NEW YORK (Reuters Health) – Physical activity during pregnancy may lower a woman's risk of preeclampsia, according to study findings presented Friday at the 22nd annual meeting of the Society for Maternal-Fetal Medicine in New Orleans.
Dr. Tanya Sorensen, from the Swedish Medical Center in Seattle, and colleagues interviewed 201 women with preeclampsia and 383 women with normal blood pressure during pregnancy. The women were asked about the nature and extent of their physical activity during the first 5 months of pregnancy.
Women who reported engaging in regular physical activity were 35% less likely to develop preeclampsia than their less active peers, and those who participated in light to moderate activities were 24% less likely than their inactive peers.
"The greatest reduction in risk of preeclampsia occurred in women who participated in jogging, running, lap swimming and aerobic exercise," Dr. Sorensen said. "There was also a significant decrease in [risk among] women who regularly swam or cycled."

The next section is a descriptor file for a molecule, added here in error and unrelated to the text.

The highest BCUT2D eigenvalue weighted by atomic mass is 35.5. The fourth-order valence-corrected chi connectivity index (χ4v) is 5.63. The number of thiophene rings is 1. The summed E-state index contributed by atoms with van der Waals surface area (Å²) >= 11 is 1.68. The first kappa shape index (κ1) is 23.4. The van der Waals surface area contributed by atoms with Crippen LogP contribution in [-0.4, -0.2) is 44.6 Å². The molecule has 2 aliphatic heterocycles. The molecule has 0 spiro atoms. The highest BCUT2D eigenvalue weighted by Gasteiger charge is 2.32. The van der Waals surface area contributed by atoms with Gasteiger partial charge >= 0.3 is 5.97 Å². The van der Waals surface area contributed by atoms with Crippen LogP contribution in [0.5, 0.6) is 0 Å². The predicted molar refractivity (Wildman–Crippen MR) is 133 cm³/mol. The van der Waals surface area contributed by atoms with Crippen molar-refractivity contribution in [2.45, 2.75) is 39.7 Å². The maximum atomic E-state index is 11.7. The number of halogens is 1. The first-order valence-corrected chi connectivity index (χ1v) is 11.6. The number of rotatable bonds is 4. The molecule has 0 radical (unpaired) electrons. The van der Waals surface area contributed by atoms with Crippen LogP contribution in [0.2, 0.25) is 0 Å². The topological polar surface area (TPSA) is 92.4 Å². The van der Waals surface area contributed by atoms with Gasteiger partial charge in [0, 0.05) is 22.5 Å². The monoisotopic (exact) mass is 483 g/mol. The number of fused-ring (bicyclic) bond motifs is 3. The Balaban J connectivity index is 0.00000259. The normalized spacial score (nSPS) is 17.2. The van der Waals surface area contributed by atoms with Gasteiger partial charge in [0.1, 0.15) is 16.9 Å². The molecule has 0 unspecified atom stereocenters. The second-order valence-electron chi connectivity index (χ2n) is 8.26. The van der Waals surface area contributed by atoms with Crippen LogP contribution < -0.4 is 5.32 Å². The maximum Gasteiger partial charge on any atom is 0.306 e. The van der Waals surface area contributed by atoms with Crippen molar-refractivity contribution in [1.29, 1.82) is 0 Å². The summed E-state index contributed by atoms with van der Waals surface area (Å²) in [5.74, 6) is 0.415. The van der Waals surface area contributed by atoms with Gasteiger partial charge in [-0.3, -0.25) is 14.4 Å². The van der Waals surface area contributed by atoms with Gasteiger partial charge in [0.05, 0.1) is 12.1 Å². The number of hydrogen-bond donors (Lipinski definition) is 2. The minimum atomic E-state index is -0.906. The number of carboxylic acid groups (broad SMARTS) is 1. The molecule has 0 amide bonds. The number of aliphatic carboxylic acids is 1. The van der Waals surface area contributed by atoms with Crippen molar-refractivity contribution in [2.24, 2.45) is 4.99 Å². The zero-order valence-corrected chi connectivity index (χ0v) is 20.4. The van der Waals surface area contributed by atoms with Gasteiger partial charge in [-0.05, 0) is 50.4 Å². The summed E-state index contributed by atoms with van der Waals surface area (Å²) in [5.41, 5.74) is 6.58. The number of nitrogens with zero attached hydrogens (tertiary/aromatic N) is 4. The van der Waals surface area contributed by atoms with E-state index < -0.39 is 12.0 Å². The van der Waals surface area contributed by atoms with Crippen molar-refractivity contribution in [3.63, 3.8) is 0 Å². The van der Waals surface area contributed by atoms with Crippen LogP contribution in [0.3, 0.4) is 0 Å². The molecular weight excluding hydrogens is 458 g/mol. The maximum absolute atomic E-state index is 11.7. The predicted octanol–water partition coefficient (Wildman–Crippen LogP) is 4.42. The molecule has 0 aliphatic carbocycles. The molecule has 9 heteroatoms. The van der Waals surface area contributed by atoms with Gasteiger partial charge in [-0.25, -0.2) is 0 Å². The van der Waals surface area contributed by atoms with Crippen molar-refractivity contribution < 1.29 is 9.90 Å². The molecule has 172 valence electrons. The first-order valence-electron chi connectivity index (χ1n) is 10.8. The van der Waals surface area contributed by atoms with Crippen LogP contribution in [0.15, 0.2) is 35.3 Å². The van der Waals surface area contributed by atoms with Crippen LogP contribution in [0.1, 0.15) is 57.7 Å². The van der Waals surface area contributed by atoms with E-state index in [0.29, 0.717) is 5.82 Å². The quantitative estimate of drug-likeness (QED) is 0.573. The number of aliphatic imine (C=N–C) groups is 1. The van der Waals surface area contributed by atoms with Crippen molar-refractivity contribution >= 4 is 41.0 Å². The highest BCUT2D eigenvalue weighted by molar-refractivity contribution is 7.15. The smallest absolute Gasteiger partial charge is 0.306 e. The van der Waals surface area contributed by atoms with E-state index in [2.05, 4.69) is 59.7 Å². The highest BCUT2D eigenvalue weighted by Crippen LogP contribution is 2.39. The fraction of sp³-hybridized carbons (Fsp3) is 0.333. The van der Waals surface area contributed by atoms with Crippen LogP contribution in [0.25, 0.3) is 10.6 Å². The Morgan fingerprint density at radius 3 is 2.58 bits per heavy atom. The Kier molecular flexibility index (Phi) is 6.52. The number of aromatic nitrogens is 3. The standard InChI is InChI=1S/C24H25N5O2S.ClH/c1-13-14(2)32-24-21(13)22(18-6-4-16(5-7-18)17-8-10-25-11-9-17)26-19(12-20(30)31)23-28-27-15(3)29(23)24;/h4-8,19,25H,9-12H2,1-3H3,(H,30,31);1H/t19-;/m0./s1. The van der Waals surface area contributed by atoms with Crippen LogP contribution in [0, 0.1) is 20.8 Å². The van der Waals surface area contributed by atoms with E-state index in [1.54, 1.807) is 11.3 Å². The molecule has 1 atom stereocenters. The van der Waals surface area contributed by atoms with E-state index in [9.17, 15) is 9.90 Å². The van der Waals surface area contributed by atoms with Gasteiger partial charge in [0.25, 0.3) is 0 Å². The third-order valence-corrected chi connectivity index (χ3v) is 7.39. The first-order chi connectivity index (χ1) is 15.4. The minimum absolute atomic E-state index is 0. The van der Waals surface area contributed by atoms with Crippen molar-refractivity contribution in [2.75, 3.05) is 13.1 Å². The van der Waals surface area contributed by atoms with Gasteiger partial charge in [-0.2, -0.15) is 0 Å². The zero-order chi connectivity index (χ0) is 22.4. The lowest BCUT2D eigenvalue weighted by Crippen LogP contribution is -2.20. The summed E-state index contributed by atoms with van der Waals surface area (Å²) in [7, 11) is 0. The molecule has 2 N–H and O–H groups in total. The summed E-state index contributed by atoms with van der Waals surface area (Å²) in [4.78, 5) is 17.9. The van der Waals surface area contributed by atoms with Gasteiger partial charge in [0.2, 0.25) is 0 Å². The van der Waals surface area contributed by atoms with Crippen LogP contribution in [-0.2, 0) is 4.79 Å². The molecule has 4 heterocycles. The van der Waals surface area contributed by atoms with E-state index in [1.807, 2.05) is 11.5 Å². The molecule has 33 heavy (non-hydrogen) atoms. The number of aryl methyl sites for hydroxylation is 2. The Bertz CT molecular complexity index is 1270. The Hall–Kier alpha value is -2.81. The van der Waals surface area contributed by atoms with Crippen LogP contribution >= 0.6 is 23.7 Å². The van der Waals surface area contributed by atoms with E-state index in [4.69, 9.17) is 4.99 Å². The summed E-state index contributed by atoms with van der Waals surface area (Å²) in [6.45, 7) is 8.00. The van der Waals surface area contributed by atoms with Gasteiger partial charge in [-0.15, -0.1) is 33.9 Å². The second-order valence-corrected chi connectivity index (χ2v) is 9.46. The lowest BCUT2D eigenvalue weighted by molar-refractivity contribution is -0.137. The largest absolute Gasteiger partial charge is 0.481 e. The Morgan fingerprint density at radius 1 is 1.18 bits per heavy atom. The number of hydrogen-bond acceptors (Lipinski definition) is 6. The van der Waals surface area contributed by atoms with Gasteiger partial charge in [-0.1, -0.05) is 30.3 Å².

In addition, women who walked at a speed of 3 or more miles per hour, regardless of the distance, had a 33% to 41% reduced risk of preeclampsia compared with those who did not walk at all. The preeclampsia risk was inversely associated with the number of stairs climbed per day.
The investigators also found that women who reported engaging in physical activity in the year before becoming pregnant also had a reduced risk of preeclampsia.